As we discovered in chapter six, based on the compiled experiences of hundreds of people who have microscopic colitis, the number one food sensitivity threat as perceived by the immune systems of those individuals is gluten. Casein, the primary protein in all dairy products, appears to rank number two in this hierarchy, while the third-ranking food sensitivity is usually soy. Whether by coincidence or design, it appears that this ranking also correlates with the relative probability of someone with microscopic colitis being sensitive to each of those respective foods. That is to say, gluten is the most common food sensitivity among people with microscopic colitis, casein is the second most likely food sensitivity, and soy is the third most likely food sensitivity.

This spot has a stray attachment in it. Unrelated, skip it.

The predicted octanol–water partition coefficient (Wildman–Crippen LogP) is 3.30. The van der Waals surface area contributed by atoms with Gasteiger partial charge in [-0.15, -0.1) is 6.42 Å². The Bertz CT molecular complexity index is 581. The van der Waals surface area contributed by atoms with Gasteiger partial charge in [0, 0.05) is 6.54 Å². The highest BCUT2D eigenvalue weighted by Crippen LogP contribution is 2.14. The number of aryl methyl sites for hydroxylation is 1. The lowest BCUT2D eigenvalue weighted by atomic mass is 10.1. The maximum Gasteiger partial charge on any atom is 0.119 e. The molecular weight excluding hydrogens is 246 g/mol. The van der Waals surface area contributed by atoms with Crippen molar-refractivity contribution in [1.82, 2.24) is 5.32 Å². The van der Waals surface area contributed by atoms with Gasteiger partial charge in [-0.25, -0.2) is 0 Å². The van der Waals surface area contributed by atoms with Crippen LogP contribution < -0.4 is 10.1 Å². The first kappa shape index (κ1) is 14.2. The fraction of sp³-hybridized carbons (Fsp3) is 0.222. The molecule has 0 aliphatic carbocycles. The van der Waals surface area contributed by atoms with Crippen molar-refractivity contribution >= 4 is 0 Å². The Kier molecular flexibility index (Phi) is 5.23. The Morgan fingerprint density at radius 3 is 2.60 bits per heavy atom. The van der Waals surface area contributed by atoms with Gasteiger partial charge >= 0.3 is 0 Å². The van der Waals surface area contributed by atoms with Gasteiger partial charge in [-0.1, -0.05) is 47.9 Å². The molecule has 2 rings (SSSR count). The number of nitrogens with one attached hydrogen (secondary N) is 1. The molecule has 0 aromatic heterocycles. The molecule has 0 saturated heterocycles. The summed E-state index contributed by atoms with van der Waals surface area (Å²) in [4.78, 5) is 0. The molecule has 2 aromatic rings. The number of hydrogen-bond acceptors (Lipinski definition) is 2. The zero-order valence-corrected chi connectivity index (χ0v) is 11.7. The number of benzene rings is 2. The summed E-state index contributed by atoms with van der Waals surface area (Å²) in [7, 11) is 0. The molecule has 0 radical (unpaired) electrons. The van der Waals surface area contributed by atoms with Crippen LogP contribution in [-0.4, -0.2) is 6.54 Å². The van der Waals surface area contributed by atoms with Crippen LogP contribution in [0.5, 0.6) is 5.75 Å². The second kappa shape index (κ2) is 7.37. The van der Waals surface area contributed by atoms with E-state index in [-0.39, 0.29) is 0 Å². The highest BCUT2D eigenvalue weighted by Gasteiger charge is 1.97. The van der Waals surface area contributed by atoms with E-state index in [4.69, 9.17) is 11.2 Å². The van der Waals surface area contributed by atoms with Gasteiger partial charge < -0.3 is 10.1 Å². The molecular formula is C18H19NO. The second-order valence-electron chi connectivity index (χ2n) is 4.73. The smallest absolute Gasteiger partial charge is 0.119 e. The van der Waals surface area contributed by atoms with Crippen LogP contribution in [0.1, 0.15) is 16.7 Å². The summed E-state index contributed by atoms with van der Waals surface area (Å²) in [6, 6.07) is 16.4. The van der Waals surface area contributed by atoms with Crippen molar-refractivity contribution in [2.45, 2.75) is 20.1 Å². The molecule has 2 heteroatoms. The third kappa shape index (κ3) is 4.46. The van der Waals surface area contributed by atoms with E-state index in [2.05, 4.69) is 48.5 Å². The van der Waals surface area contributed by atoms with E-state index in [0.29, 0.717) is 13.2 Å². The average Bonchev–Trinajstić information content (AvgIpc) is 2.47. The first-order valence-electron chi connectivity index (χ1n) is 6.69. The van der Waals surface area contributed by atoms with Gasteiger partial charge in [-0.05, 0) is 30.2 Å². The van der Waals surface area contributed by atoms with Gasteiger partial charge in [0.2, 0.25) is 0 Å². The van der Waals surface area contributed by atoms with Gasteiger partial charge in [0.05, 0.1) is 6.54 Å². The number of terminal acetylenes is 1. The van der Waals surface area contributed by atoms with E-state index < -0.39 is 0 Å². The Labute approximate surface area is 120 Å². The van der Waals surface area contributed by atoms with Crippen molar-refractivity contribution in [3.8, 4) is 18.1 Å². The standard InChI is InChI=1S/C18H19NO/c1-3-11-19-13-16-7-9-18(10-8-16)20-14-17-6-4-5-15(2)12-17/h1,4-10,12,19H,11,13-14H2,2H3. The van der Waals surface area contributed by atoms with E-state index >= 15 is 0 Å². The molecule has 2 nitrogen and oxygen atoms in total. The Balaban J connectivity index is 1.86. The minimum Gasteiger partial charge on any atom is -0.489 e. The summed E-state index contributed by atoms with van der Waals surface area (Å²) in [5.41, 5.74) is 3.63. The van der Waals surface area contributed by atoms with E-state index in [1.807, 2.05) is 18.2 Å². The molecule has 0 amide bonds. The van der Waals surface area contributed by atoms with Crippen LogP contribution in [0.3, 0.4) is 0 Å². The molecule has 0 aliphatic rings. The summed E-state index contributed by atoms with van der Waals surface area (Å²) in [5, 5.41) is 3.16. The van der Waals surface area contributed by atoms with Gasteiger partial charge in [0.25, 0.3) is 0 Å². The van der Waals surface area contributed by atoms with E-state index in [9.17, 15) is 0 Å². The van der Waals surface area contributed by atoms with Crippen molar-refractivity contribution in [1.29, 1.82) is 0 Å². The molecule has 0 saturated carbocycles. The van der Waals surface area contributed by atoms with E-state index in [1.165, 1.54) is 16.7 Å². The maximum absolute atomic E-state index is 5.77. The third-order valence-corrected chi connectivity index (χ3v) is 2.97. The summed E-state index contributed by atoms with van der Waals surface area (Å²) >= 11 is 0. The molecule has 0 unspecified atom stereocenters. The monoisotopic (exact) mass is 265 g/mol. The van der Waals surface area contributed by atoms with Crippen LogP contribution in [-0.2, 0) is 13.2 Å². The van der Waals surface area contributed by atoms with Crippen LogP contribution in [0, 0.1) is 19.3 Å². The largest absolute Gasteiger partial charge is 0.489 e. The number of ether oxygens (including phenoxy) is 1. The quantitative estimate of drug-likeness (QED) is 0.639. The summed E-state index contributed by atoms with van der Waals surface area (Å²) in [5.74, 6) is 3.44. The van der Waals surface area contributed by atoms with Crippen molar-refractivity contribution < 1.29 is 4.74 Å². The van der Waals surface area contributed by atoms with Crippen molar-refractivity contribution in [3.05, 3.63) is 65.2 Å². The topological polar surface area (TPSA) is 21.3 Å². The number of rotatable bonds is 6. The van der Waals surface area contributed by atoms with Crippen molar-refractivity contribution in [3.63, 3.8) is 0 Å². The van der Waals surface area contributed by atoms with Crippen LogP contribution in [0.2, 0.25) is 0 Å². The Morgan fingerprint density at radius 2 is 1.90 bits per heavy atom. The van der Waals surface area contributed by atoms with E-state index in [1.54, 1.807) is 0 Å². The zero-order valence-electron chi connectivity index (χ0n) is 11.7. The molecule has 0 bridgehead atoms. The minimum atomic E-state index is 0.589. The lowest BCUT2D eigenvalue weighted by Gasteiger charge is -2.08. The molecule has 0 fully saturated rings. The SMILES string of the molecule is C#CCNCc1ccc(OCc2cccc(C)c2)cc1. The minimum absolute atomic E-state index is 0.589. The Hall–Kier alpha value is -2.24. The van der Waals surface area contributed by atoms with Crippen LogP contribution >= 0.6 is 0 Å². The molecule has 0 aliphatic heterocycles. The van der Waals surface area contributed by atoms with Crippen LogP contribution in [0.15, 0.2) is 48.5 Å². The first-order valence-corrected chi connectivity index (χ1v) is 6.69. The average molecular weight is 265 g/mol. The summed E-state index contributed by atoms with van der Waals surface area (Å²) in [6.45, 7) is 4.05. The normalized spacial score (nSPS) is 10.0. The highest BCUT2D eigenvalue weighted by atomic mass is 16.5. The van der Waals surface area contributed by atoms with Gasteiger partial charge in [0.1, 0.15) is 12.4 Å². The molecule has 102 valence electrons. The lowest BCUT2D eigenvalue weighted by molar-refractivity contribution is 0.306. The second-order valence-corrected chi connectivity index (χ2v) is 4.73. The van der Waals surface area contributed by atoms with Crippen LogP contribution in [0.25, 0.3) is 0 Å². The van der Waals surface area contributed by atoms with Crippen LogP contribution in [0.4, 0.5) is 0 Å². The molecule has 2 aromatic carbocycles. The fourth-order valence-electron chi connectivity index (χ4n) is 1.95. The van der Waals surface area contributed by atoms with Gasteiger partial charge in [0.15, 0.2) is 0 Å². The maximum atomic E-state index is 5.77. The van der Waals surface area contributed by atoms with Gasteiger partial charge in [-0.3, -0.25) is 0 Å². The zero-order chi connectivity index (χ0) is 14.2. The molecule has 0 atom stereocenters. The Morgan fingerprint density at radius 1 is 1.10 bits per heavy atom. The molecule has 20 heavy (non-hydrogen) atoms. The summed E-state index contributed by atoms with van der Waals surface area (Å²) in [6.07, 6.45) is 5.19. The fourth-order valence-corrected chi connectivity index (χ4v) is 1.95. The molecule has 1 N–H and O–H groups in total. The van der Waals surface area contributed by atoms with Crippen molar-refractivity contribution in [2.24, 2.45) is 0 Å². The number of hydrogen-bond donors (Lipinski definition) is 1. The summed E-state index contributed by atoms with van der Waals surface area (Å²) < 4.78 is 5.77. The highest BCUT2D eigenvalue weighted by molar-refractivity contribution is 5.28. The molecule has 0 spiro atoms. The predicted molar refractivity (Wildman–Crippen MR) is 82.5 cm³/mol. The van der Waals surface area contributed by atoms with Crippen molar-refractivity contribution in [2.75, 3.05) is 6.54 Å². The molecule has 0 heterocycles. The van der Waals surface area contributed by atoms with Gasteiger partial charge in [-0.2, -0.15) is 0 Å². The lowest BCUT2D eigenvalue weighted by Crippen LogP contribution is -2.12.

Though this is not backed up by published research (yet), I really believe that once the immune system "gets over" gluten, it becomes very sensitive as it begins looking for other food or drug sensitivities as potential targets. And in some cases, it may seem like a "witch hunt" because of the intensity of the reactions. You're right, you may be back to "square one" in your reactions as your immune system searches high and low for something to attack. If it finds an allergen, it will probably launch a very strong reaction. But if it doesn't find anything, it will remain relatively calm. In your situation, you probably need to look for another for another offender. It may be either food, or some drug, supplement, cosmetic product, or something else.